With the MLB season suspended due to the coronavirus outbreak, there are no baseball games and limited baseball news. So I’m creating a hypothetical season — complete with news and recaps — until baseball resumes. All news and recaps will have the hypothetical tag, so you can at least know when you’re suspending reality. And you can click “hypothetical season” above the headline to see everything that has happened in this “season.”
The San Francisco Giants have five pitchers in their starting rotation, which isn’t exactly surprising, since that’s rather standard.
If I were to ask a flock (the scientific term) of Giants fans, “who would make you the happiest if they pitched really well?” I’d probably get five different answers.
Maybe you want Johnny Cueto to pitch well, because he’s entertaining as hell. Maybe you want Jeff Samardzija to pitch well, so that the Giants have a chance of getting off that contract. Maybe you want Drew Smyly or Kevin Gausman to pitch well, so that you can hope for Farhan Zaidi and Scott Harris to recreate the Drew Pomeranz-for-Mauricio-Dubón trade.
Or maybe you want Logan Webb to pitch well, because he’s the only person in the rotation that might actually be on the next good Giants team, and if he can develop into a quality starting pitcher, that’s a very valuable thing.
Hey, that last option sounds great, doesn’t it (full disclosure: I’d still choose Cueto. Give me the endorphin hit of short-term fun pitchers).
Anyway, long story short, Webb was fantastic on Saturday in Cleveland. It was the first time all year he’d been fantastic.
I don’t say that to bring attention to the fact that he hasn’t been fantastic. He’s 23, hasn’t made many starts this year (or in his career), and the stuff has been there even when he hasn’t been able to put it all together. It’s been an encouraging start to his career, even if the ERA does not reflect that.
Still, it’s great to see at all put together. And a lot of fun.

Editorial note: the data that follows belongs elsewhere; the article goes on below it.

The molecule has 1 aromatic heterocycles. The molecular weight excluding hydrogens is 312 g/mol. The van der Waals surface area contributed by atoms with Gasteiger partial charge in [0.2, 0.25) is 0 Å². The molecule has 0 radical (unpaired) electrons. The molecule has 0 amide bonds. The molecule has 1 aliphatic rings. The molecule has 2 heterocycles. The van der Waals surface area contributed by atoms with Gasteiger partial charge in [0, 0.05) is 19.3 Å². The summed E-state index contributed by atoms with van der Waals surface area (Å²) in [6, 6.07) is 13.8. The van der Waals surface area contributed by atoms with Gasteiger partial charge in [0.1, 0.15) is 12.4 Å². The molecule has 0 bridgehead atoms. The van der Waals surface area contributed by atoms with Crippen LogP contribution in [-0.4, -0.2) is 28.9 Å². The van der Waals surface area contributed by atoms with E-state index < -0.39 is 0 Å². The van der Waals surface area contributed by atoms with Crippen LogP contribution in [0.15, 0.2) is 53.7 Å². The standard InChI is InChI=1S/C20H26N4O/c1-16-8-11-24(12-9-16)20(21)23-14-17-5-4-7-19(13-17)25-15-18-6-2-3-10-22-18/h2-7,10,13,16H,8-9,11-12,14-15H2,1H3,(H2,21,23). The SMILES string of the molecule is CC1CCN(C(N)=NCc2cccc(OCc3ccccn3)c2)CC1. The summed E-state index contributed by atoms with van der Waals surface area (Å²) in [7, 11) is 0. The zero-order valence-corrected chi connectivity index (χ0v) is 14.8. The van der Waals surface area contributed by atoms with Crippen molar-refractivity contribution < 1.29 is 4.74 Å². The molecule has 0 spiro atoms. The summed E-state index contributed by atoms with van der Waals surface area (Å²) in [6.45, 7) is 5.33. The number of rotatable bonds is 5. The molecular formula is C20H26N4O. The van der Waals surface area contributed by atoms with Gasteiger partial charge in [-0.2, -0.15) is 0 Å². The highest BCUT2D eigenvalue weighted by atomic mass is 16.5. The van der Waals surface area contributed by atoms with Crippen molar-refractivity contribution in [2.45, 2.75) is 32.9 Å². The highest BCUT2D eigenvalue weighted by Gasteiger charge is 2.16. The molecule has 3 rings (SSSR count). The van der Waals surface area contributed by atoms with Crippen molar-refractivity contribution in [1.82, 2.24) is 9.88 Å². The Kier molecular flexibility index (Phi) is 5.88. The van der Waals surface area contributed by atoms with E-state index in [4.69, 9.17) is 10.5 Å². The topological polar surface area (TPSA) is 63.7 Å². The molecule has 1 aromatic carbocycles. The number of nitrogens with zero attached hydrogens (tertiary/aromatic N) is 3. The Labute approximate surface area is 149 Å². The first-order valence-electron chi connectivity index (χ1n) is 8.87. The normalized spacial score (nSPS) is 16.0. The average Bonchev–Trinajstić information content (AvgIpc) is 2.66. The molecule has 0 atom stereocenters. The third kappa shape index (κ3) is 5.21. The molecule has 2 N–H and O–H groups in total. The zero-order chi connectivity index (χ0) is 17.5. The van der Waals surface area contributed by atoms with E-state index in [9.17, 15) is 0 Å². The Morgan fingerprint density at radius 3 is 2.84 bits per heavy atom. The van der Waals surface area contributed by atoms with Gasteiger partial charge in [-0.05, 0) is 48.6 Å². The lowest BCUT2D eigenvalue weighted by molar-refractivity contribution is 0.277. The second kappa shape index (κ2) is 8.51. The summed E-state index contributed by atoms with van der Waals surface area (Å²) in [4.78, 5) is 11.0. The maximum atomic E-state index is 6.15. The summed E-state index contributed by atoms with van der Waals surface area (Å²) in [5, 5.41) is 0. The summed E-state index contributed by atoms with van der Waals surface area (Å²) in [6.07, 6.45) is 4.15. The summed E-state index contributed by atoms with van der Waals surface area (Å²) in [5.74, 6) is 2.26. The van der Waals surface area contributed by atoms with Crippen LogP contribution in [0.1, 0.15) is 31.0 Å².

Webb retired the first ten batters he faced, before finally allowing a single. Two pitches later, he was out of the inning with a double play. When he came out for the start of the seventh inning, he’d allowed only two hits, one walk, and no runs. But after allowing a one-out double to Jose Ramirez, Webb was quickly pulled.
It’d be understandable if you were upset at Gabe Kapler for not allowing his youngster the leash to work through the double, when he’d been dynamic all day. But it was hard to argue with the move. Webb finally had a great start, and the last thing you wanted was for it to go sour at the end.
I’m sure he wishes he could have had the chance to finish the inning, but as it is he got to walk off the mound with only three hits allowed. And then Tyler Rogers came in, worked a groundball and a strikeout, and suddenly the inning was over, and Webb’s final line was clean: 6.1 innings, 3 hits, 1 walk, 8 strikeouts, 0 runs.
His counterpart, Jefry Rodriguez, was a little less inspiring. The Giants put him in trouble in most innings, and Tyler Heineman even had a home run (the second of his career!), which is always a bad sign when that’s allowed.
There was also a two-run double by Brandon Crawford, two-hit days from Alex Dickerson and Evan Longoria, and a solo home run by Mike Yastrzemski.
And the Giants won 7-1, to even up the series, and move to 14-19 on the year.
A happy Saturday.